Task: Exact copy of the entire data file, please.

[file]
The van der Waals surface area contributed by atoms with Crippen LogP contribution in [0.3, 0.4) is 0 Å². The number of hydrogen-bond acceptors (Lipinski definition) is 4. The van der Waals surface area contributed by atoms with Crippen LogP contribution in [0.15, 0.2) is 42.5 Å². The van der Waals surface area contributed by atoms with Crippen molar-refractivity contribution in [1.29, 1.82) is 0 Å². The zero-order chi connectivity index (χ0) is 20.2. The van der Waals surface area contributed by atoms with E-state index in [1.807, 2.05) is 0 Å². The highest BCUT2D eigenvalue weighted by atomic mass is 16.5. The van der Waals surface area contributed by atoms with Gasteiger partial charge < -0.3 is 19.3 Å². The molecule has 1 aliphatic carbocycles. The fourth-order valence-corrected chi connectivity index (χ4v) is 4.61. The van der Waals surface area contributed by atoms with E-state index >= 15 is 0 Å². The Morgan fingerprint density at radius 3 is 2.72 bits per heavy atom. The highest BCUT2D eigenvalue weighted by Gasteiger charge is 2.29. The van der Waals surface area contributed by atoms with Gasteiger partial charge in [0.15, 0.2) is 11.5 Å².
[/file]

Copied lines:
The van der Waals surface area contributed by atoms with Crippen LogP contribution in [0.3, 0.4) is 0 Å². The number of hydrogen-bond acceptors (Lipinski definition) is 4. The van der Waals surface area contributed by atoms with Crippen LogP contribution in [0.15, 0.2) is 42.5 Å². The van der Waals surface area contributed by atoms with Crippen molar-refractivity contribution in [1.29, 1.82) is 0 Å². The zero-order chi connectivity index (χ0) is 20.2. The van der Waals surface area contributed by atoms with E-state index in [1.807, 2.05) is 0 Å². The highest BCUT2D eigenvalue weighted by atomic mass is 16.5. The van der Waals surface area contributed by atoms with Gasteiger partial charge < -0.3 is 19.3 Å². The molecule has 1 aliphatic carbocycles. The fourth-order valence-corrected chi connectivity index (χ4v) is 4.61. The van der Waals surface area contributed by atoms with E-state index >= 15 is 0 Å². The Morgan fingerprint density at radius 3 is 2.72 bits per heavy atom. The highest BCUT2D eigenvalue weighted by Gasteiger charge is 2.29. The van der Waals surface area contributed by atoms with Gasteiger partial charge in [0.15, 0.2) is 11.5 Å².